In the next day or two I think I’ll describe a Christmas trek in a remote, beautiful area where, if we were there now, we might well be killed. Be assured that it wasn’t in prospect then, so there was no heroism. And, thinking of yesterday’s theme, the account will be based on good evidence – letters home from two of us, many pictures, and recent reminiscences.
Those thoughts about truth, honesty and trust brought to mind situations that we’ve all been in, where such honourable qualities also produce dilemmas. Whether this is worth talking about I don’t know, but I’m at the keyboard and I’ve started so I’ll finish. Here goes.
We can hold a position of trust that demands high standards of confidentiality, and yet for one reason or another we decide to break faith. Or we’re told something in confidence and we promise not to tell anyone else. Then some people enjoy relaying the private information to others, always adding, “But don’t tell anyone else” (and generally ending up losing people’s trust); while others never, ever, betray a confidentiality even if their silence harms people. And some are in between, relying perhaps on their judgment of each situation.
When is there a moral or practical case for disregarding protocols, or releasing information given to us in confidence? If there’s an answer I suppose it has to be … “It all depends on the situation”.
Some time in the first half of the 1980’s, holding a position of trust, I broke faith. The Saudi Commandant of the RSAF institute had received a report that a BAe employee had been seen breaking the law; some sort of sexual situation and highly illegal. He was a member of my staff. The Commandant made a mature decision: preferring not to get involved initially, he handed the matter over to British Aerospace. A sort of court was convened, three ex-RAF officers and me. It was essential to be, and to be seen to be, impartial: a dispassionate enquiry. I knew that the young man was naïve: he’d arrived in SA only recently, from the morally far more liberal western world, and he had no idea of the seriousness of the accusation. Rightly or wrongly I felt he should know the reality before the enquiry, but officially I was not allowed to interfere with the process or influence him in any way.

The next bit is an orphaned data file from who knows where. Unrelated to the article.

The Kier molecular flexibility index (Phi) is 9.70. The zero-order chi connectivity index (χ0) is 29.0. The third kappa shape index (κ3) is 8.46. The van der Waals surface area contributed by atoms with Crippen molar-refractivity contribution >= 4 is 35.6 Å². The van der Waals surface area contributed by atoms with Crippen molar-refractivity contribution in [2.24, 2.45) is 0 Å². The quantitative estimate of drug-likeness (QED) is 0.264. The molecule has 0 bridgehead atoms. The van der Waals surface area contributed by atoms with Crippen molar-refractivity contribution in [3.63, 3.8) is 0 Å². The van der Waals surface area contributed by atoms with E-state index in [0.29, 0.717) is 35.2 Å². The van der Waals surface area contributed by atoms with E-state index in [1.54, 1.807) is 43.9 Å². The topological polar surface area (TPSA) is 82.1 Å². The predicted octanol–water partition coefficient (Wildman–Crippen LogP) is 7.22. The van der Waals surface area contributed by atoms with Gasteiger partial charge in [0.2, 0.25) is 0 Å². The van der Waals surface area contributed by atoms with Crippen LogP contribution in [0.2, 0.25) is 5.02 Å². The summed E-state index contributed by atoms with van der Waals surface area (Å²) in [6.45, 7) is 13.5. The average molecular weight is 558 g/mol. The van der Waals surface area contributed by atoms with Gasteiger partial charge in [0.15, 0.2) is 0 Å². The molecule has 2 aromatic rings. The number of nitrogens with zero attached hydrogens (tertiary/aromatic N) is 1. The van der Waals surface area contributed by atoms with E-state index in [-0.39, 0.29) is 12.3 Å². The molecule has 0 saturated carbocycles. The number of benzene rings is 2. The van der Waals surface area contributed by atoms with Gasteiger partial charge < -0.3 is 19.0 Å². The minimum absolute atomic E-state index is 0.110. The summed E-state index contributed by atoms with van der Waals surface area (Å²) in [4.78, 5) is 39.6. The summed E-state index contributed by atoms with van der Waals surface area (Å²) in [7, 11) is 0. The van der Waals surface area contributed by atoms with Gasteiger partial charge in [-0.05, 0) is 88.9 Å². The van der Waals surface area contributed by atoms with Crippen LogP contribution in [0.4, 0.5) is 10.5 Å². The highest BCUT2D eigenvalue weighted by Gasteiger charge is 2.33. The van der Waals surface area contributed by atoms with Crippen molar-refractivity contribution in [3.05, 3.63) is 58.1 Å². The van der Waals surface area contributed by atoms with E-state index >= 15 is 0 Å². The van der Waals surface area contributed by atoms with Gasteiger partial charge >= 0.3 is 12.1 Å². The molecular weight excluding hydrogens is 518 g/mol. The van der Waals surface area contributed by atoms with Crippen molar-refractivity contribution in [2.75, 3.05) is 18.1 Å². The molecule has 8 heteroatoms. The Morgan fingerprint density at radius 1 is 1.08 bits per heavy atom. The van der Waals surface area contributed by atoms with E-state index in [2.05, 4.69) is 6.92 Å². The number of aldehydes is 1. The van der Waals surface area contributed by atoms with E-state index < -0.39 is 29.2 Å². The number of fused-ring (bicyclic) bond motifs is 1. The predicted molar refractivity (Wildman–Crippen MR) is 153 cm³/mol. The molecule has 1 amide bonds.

Well I did, and in doing so I put my own job on the line. Taking him to one side the day before, I said, “Paul, I am not suggesting in any way that you should lie, but whether or not the allegation is true you must understand two things. First, if you say it’s true you will lose your job, you’ll be sent out of the kingdom, and probably you will not get a good reference for any future employment. Second, if you tell anyone I’ve spoken to you in this way, I will lose my job and I will also be sent home”. The shock was obvious, and the dawning realisation that he was now in a very different world. The next day, under strict protocols and with every word carefully measured, we four interviewed a very tense young man. There were a number of questions about time, place and other things based on the allegation, and then two or three crucial questions. “No”, he said to each. We had the feeling that truthful answers would have been ‘Yes”, but in the absence of clear evidence we reported back to the Commandant that there was no proof, that we had to presume that Paul was innocent, and that if the Commandant wished to take it further we would have no objection. Wisely I think, and perhaps with a sigh of relief, he declined. Paul kept his job, and so did I.